SOLT & UK Theatre’s new report reveals higher rate of TTR builds a vibrant and dynamic theatre sector

The Society of London Theatre (SOLT) & UK Theatre today publish the results of a comprehensive survey demonstrating the extent of the success of the higher rate of Theatre Tax Relief (TTR).   

The higher rate, introduced in 2021, turbo-charged the sectors bounce back from the pandemic. It is fundamental to enabling UK theatre to be world-leading, growing and innovative, at a time when costs are outstripping revenue growth.  

The higher rate has resulted in the UK theatre sector delivering more and bigger productions, bolder programming, building more robust talent pipelines and reaching more audiences. This has created a more vibrant and dynamic theatre sector that drives economic growth while delivering transformative social good.   

Key findings from the survey include:   

  • More and bigger productions: 83% of respondents say current TTR rates enable greater scale of productions and 65% are producing more shows than would be possible at a lower TTR rate.  
  • More employment and economic growth: 83% of respondents are able to employ more people thanks to the current TTR rate with almost 15,000 jobs created in the sector as a result of the higher rate.  69% cite increased business for suppliers possible because of the higher TTR rate. Our members also tell us that the higher rate enables domestic and international investment.    
  • A more vibrant and dynamic theatre sector via bolder programming and talent pipelines: a respondent said, ‘The higher rates gave us the confidence to continue being bold and also invest in commissioning new writing to ensure there are more new plays in the canon of work.’  
  • Improved reach to audiences: a respondent said, ‘Touring children’s theatre would be less able to go to many of the levelling up regions where guarantees tend to be lower.’  

The higher rate of TTR has helped create groundbreaking productions across the UK, showcasing the transformative power of investment in the arts. Without the higher rate of TTR, productions like ‘Charlie & The Chocolate Factory’, ‘Guys and Dolls’ and Mark Gatiss’ ‘A Christmas Carol’ – to name just a few – would not have reached the stage.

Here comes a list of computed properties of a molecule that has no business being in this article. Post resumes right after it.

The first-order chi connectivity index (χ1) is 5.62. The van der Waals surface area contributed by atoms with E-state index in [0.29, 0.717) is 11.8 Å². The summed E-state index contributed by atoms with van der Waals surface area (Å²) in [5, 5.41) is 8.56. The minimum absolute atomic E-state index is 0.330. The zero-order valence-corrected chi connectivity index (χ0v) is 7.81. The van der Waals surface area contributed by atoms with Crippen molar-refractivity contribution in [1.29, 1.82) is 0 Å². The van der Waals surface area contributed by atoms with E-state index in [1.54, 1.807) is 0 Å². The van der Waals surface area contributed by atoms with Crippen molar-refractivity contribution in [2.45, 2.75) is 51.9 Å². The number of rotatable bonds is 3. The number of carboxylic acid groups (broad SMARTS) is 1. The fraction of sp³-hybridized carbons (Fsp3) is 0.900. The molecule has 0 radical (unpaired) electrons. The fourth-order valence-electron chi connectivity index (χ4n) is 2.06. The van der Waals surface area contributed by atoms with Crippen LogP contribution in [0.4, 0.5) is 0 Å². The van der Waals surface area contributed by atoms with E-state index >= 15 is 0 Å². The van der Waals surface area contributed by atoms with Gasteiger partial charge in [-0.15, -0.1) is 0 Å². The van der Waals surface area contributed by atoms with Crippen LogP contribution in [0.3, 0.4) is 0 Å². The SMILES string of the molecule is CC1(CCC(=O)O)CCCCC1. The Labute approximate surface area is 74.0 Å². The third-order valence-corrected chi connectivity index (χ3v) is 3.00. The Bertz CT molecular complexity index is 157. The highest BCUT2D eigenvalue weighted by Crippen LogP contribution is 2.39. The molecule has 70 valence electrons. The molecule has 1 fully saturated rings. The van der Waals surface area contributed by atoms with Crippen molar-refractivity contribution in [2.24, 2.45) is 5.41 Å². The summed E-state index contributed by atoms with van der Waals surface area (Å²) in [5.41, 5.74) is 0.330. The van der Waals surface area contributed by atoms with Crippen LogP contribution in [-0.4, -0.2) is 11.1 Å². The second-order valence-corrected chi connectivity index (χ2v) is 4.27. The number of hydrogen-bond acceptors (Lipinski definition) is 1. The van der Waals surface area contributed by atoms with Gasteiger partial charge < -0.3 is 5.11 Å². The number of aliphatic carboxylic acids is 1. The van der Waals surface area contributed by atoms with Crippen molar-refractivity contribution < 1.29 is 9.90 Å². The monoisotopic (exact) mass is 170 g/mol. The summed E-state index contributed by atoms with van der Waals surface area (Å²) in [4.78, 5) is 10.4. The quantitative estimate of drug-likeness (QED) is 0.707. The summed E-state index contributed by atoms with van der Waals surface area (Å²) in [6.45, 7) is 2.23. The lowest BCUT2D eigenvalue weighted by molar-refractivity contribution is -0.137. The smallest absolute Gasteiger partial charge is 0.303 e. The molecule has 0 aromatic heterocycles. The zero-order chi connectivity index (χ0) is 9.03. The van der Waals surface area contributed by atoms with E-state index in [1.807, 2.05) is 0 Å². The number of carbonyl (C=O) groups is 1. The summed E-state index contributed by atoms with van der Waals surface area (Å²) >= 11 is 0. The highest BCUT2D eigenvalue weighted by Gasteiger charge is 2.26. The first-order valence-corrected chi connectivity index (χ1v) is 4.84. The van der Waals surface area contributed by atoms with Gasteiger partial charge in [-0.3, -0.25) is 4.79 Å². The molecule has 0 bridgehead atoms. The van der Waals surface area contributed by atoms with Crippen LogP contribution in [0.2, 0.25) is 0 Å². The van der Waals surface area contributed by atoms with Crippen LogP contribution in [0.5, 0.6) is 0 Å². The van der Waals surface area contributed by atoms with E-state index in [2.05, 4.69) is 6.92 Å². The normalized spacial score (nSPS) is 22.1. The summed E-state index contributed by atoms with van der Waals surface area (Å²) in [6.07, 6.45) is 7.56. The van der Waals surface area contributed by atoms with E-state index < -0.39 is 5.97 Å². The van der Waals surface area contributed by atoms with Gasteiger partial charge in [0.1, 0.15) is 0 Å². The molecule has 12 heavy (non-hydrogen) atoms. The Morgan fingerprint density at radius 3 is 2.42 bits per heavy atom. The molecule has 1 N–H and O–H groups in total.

The higher rate of TTR enabled investment in research and development resulting in Donmar Warehouse’s innovative use of cutting-edge sound technology in their production of ‘Macbeth’, starring David Tennant and Cush Jumbo.   

However, the survey shows that the sector is already taking action in anticipation of the higher rate being lost, with a reduction of almost a third in total number of productions and playing weeks planned for 2026.  

Therefore, SOLT & UK Theatre are calling on the Chancellor to make the higher rate of TTR permanent in his Spring Budget, to ensure the continued success and growth of the UK theatre sector.  

Claire Walker Co-Chief Executive of SOLT & UK Theatre, emphasised the role of the higher rate of TTR:  

“The higher rate of TTR is a highly effective economic stimulus, enabling the sector to take risks and be bold. Our research shows that losing the higher rate will lead to fewer and smaller productions, which in turn means fewer jobs and a smaller contribution to local and national economies. That’s why we urge the Government to retain the higher rate, which is fundamental to the success and growth of our world class theatre sector, and which will enable our members to continue to deliver enormous benefits throughout the UK.”  

Eleanor Lloyd, President of Society of London Theatre, commented:  

“The higher rate of tax relief directly enables the creation of groundbreaking productions, the hiring of more talent, and brings exhilarating live shows to audiences. It is a fundamental enabler of the UK’s world-leading theatre, which simultaneously grows the economy and delivers transformative social good to communities across the country.”